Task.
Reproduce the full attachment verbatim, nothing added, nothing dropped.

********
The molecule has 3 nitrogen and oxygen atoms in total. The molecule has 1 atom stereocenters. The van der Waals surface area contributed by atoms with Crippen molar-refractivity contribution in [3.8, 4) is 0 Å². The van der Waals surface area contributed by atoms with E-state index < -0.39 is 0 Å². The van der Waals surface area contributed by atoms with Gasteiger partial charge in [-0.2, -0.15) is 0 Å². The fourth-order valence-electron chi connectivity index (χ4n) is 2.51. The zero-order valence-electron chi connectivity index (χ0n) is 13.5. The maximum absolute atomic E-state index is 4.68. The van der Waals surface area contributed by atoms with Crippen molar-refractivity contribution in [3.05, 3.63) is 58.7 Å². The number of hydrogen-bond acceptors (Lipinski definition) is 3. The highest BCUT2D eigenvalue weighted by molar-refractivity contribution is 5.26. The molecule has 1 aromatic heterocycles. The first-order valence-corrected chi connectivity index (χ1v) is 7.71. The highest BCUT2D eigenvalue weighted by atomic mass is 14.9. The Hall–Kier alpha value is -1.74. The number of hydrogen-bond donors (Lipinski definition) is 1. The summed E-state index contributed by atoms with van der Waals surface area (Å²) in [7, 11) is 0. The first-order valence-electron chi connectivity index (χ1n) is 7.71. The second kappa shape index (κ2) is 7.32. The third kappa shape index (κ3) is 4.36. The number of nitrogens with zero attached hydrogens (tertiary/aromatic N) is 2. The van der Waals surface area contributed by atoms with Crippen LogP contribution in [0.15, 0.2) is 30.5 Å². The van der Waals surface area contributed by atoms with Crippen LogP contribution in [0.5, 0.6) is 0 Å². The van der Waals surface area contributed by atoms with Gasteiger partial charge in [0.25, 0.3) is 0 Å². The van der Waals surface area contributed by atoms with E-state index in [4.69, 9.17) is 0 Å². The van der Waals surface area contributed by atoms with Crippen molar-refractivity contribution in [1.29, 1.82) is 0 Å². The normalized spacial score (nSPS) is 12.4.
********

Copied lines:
The molecule has 3 nitrogen and oxygen atoms in total. The molecule has 1 atom stereocenters. The van der Waals surface area contributed by atoms with Crippen molar-refractivity contribution in [3.8, 4) is 0 Å². The van der Waals surface area contributed by atoms with E-state index < -0.39 is 0 Å². The van der Waals surface area contributed by atoms with Gasteiger partial charge in [-0.2, -0.15) is 0 Å². The fourth-order valence-electron chi connectivity index (χ4n) is 2.51. The zero-order valence-electron chi connectivity index (χ0n) is 13.5. The maximum absolute atomic E-state index is 4.68. The van der Waals surface area contributed by atoms with Crippen molar-refractivity contribution in [3.05, 3.63) is 58.7 Å². The number of hydrogen-bond acceptors (Lipinski definition) is 3. The highest BCUT2D eigenvalue weighted by molar-refractivity contribution is 5.26. The molecule has 1 aromatic heterocycles. The first-order valence-corrected chi connectivity index (χ1v) is 7.71. The highest BCUT2D eigenvalue weighted by atomic mass is 14.9. The Hall–Kier alpha value is -1.74. The number of hydrogen-bond donors (Lipinski definition) is 1. The summed E-state index contributed by atoms with van der Waals surface area (Å²) in [7, 11) is 0. The first-order valence-electron chi connectivity index (χ1n) is 7.71. The second kappa shape index (κ2) is 7.32. The third kappa shape index (κ3) is 4.36. The number of nitrogens with zero attached hydrogens (tertiary/aromatic N) is 2. The van der Waals surface area contributed by atoms with Crippen LogP contribution in [0.15, 0.2) is 30.5 Å². The van der Waals surface area contributed by atoms with Crippen LogP contribution in [0.5, 0.6) is 0 Å². The van der Waals surface area contributed by atoms with Gasteiger partial charge in [0.25, 0.3) is 0 Å². The van der Waals surface area contributed by atoms with E-state index in [4.69, 9.17) is 0 Å². The van der Waals surface area contributed by atoms with Crippen molar-refractivity contribution in [1.29, 1.82) is 0 Å². The normalized spacial score (nSPS) is 12.4.